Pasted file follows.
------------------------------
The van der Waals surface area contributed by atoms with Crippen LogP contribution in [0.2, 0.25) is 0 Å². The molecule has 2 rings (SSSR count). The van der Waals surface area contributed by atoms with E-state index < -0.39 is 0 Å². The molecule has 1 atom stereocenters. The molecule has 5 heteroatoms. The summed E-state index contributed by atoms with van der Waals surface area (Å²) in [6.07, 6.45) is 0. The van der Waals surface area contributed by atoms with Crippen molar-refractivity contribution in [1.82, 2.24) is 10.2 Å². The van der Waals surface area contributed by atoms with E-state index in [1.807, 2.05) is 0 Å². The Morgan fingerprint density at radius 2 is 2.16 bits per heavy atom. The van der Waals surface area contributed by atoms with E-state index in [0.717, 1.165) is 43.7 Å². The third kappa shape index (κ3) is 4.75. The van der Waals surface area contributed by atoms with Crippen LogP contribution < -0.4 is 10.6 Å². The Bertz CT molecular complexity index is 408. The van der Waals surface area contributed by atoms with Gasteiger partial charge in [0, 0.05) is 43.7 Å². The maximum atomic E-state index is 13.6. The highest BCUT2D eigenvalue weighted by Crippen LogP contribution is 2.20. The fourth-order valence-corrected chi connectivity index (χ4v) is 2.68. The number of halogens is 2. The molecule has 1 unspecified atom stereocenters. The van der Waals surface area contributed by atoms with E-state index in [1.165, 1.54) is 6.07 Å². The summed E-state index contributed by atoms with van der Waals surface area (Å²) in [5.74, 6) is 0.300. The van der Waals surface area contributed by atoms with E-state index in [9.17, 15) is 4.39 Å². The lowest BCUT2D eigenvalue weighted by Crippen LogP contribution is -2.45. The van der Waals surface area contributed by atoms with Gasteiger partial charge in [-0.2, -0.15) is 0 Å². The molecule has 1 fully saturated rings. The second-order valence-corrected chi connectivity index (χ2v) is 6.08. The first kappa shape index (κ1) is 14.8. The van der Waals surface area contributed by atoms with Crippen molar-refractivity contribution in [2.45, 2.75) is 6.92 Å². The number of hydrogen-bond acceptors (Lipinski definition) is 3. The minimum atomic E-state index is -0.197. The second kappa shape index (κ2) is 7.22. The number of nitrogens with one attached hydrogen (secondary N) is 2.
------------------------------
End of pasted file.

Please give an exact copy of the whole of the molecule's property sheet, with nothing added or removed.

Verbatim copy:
The van der Waals surface area contributed by atoms with Crippen LogP contribution in [0.2, 0.25) is 0 Å². The molecule has 2 rings (SSSR count). The van der Waals surface area contributed by atoms with E-state index < -0.39 is 0 Å². The molecule has 1 atom stereocenters. The molecule has 5 heteroatoms. The summed E-state index contributed by atoms with van der Waals surface area (Å²) in [6.07, 6.45) is 0. The van der Waals surface area contributed by atoms with Crippen molar-refractivity contribution in [1.82, 2.24) is 10.2 Å². The van der Waals surface area contributed by atoms with E-state index in [1.807, 2.05) is 0 Å². The Morgan fingerprint density at radius 2 is 2.16 bits per heavy atom. The van der Waals surface area contributed by atoms with E-state index in [0.717, 1.165) is 43.7 Å². The third kappa shape index (κ3) is 4.75. The van der Waals surface area contributed by atoms with Crippen LogP contribution < -0.4 is 10.6 Å². The Bertz CT molecular complexity index is 408. The van der Waals surface area contributed by atoms with Gasteiger partial charge in [0, 0.05) is 43.7 Å². The maximum atomic E-state index is 13.6. The highest BCUT2D eigenvalue weighted by Crippen LogP contribution is 2.20. The fourth-order valence-corrected chi connectivity index (χ4v) is 2.68. The number of halogens is 2. The molecule has 1 unspecified atom stereocenters. The van der Waals surface area contributed by atoms with E-state index in [1.165, 1.54) is 6.07 Å². The summed E-state index contributed by atoms with van der Waals surface area (Å²) in [5.74, 6) is 0.300. The van der Waals surface area contributed by atoms with E-state index in [9.17, 15) is 4.39 Å². The lowest BCUT2D eigenvalue weighted by Crippen LogP contribution is -2.45. The van der Waals surface area contributed by atoms with Gasteiger partial charge in [-0.2, -0.15) is 0 Å². The molecule has 1 fully saturated rings. The second-order valence-corrected chi connectivity index (χ2v) is 6.08. The first kappa shape index (κ1) is 14.8. The van der Waals surface area contributed by atoms with Crippen molar-refractivity contribution in [2.45, 2.75) is 6.92 Å². The number of hydrogen-bond acceptors (Lipinski definition) is 3. The minimum atomic E-state index is -0.197. The second kappa shape index (κ2) is 7.22. The number of nitrogens with one attached hydrogen (secondary N) is 2.